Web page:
Michael Connelly has done it again, with a stellar novel that follows the ever-evolving travails and work options of Harry Bosch. Out of the LAPD, Bosch is always on the lookout for something new and exciting to bide his time. An acquaintance reaches out to him, running a private security firm and has a favour to ask. Bosch learns that he has personally been requested to meet with billionaire Whitney Vance, though the specifics remains veiled in secrecy. Bosch hesitates, but is intrigued enough to head out to see the man and find out what this business magnate might want with him. During their meeting, Vance recounts the story of impregnating his Mexican girlfriend back in 1950, before his father ushered her away. With no knowledge of what happened and no living heirs, Vance would like to know if his bloodline continued over sixty years ago. Having lived a full life, Vance admits that, at eighty-five, he has started to think about his death and would like to leave the company to family and not the vultures on the board. Bosch begins poking around using old records and with little on which to base his investigation. His intuitive abilities lead him to a former home for unwed mothers, where the mystery thickens and Bosch is left with more questions than answers. The reader also learns that after his major run-ins with the LAPD, Bosch is now working for the San Fernando Police Department (the other SFPD) in their cold case squad. Due to significant budget cuts, Bosch is working without pay, on a reserve basis. As he juggles the Vance investigation, he is neck-deep into a serial rape case involving a perp called the Screen Cutter. Victims are attacked while in their homes and at the height of their monthly fertility. This baffles Bosch on many levels and he works angles as best he can, unsure of much and with only a few insights. While trying to dig further into the Vance case, Bosch finds himself surrounded with memories of his time in Vietnam and the struggles young men across the country had with strict army rules and loved ones left stateside. A old foot locker proves to be a treasure trove of information and helps Bosch learn about a potential heir that could put Vance’s mind to rest, but there is still much work to accomplish. As the Screen Cutter case heats up, Bosch is certain he has a suspect in mind, sending his partner out to add the final pieces to the puzzle. When she falls captive, Bosch’s guilt and desire to see the suspect caught propels him to break rules in ways only he can and bring some form of justice to those who need it the most. Just when he feels he might be able to relax, there is a twist in the Vance case and Bosch is forced to reexamine the truths he’s used throughout the investigation. Connelly does not stop with the action, pulling Mickey Haller in for a small role in this electrifying Bosch novel. Not to be missed by those who love the unconventional nature of Harry Bosch.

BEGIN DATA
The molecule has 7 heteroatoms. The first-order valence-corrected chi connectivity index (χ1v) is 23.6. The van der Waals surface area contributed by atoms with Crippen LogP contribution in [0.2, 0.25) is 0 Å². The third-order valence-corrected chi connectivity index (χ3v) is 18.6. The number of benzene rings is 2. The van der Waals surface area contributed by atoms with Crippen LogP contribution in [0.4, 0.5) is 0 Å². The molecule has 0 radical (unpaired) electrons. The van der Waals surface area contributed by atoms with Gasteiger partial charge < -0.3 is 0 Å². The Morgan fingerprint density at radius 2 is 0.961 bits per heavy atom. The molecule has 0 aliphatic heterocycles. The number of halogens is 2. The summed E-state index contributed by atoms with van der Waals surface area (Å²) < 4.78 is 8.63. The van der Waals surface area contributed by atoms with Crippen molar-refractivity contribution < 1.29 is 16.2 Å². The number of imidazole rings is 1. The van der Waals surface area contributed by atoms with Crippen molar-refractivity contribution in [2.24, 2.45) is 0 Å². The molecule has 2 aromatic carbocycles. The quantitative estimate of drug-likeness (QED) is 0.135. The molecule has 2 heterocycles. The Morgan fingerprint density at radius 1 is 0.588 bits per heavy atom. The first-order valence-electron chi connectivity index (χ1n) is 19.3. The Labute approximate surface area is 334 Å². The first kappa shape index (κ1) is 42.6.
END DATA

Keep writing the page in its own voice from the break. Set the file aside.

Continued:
While some authors tend to lose the momentum when series go on for too long, Connelly has been able to keep Harry Bosch alive and always pushing the envelope. No matter the mystery or things going on in his personal life, Bosch finds new ways to entice readers with his rule-breaking and unique sense of justice. Connelly surrounds his protagonist with strong supporting characters and references to those from his past, enough to bridge the old Bosch with yet another version of the man who is tackling police work from different angles. Of particular interest to me was another glimpse into the life of Bosch as a Vietnam soldier, memories of his time there and how it has made him into the man he is now. With a daughter away in college, Bosch is forced to live life on his own, not shackled down but also somewhat adrift. Connelly spins to his advantage as he continues to develop the Bosch character and adds his other great protagonist, Mickey Haller (half-brother to Bosch) to keep things light and somewhat legal. If I could offer a single issue that arose in my listening to this novel, it would be Connelly’s lack of literary flair when describing dialogue. Peppering the page like a errant cap gun the word ‘said’ sticks out like a sore thumb. I only noticed this in the latter few chapters, but it is as if Connelly can find no way to bridge lines of dialogue, which lessens the colourful nature of the narrative. Minute in its importance, true, but when you are working with such a great novel, it is the tiniest things that one grasps when looking for a flaw. Will readers ever tire of Bosch? Not likely, as long as Connelly continues to step up and produce gems like this.
Kudos, Mr. Connelly for another wonderful novel. I was hooked from the opening chapter and cannot say enough about your abilities.